Although England may perhaps be regarded as the cradle of deism, the writings and ideas of the early deists spread to the Continent and infected some of the leading figures of the early Enlightenment. While France, for instance, had its share of nonconforming thinkers during the sixteenth and seventeenth centuriesPierre Charron, Michel de Montaigne, René Descartes, and Pierre Bayle among themdeism received perhaps its most visible and influential statement there from Voltaire (16941778). Both in France and during an exile to England, Voltaire encountered deist thinkers and began to propound their views. Voltaire himself used the term theist, but the nomenclature is inconsequential. He advocated a notion of natural religion based on reason, defending the existence of a single God but assailing priestcraft and ecclesiastical corruption.

Jean-Jacques Rousseau (17121778), who was profoundly influenced by Voltaire's important statement of deism, the Lettres philosophiques (1734; Philosophical letters), seems to have adapted deist views in his own Émile (1762). But Rousseau's version of deism was less rationalistic, and less politically charged, than Voltaire's. Rousseau postulated a divine goodness that degenerated in human hands when artificially represented through rites and ceremonies. He called on his readers to adopt a natural religion by finding God in their own hearts and imitating the pure justice that the deity instills in every member of humankind. Conscience, according to Rousseau, was the greatest teacher of religious truths and the most faithful way of honoring God.

During the reign of Frederick II the Great of Prussia (ruled 17401786), the work of the British deists was imported into Germany through more widely circulated translations and editions. Several thinkers identified themselves with the deist cause, perhaps most prominently Hermann Samuel Reimarus (16941768). His defense of deism, composed in 1754, was directed with equal force against the materialist and atheistic claims of the most extreme proponents of Enlightenment and against narrow interpretations of Christianity. Indeed, Reimarus's work embodied the intellectual problem of deism throughout Europe: the orthodox suspected that deists were secretly atheists, while the more extreme critics of deism regarded it to be insufficiently critical of religious superstition. Other German thinkers grazed on the edges of deism. Gotthold Ephraim Lessing (17291781) did not fit the mold of a typical deist, but he and his friend Moses Mendelssohn (17291786) maintained views that echoed important deist themes. More significantly, Immanuel Kant (17241804) advocated a vision of Christian deism, most notably in his work Die Religion innerhalb der Grenzen der blossen Vernunft (1793; Religion within the limits of reason alone), that cannot be understood apart from the deist doctrines of earlier times. Kant's overriding project for the liberation of the human mind from "tutelage" through the exercise of reason coincides neatly with the deist cause.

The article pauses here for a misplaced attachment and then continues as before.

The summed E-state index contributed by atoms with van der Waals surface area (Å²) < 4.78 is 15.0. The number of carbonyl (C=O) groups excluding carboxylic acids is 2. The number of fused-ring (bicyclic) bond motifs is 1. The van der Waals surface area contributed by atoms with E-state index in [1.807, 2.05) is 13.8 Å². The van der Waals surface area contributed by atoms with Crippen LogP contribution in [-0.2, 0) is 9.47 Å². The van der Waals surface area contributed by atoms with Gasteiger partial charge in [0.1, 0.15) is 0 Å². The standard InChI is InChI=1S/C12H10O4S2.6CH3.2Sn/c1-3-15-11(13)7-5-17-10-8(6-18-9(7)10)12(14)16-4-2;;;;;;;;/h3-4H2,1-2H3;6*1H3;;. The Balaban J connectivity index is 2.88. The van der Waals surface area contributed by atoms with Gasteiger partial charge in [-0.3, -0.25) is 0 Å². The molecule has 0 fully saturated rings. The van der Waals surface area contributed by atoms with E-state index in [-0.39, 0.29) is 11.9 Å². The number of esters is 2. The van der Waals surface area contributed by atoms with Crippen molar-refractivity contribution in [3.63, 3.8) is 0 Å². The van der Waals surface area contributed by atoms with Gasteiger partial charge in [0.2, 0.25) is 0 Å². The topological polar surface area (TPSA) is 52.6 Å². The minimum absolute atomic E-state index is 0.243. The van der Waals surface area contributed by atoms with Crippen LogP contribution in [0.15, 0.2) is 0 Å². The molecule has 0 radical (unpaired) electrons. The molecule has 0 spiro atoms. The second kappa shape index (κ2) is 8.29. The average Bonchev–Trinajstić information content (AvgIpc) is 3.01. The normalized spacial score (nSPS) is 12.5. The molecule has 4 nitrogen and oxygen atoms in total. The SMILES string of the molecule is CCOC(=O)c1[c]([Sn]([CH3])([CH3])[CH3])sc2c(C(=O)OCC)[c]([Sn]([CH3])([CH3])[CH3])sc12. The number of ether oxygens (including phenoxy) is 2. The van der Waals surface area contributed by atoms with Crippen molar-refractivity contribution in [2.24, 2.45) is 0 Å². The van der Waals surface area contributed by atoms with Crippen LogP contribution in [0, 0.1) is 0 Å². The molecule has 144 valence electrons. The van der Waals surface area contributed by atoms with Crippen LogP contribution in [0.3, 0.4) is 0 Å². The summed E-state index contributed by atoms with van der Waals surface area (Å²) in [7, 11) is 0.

The deists also enjoyed a substantial following in North America among some of the leading intellectual lights of the colonial and Revolutionary eras. Benjamin Franklin, George Washington, Thomas Jefferson, and the cosmopolitan Thomas Paine all identified in writings or public pronouncements with key deistic doctrines. When he was just twentytwo years old, Franklin (17061790) composed a statement of "Articles of Belief and Acts of Religion" (1728), which formed a virtual manifesto of deism and to which he apparently subscribed for the rest of his life. Likewise, Jefferson (17431826) created his own carefully expurgated version of the Bible out of snippets of the New Testament Gospels, his selections overtly informed by deistic beliefs. The quality of American deism was, however, far different from its European counterpart. The virulent attacks on priestcraft and clerical corruption so common among British and continental deists were largely absent from the American scene. Indeed, figures such as Washington and Jefferson were in public conventionally pious churchgoers even as they maintained unorthodox beliefs in private. Thus, American deism lacked overtones of anticlericalism. On the other hand, the imputed connection between republican political convictions and deist doctrines was sustained by the American wing of deism.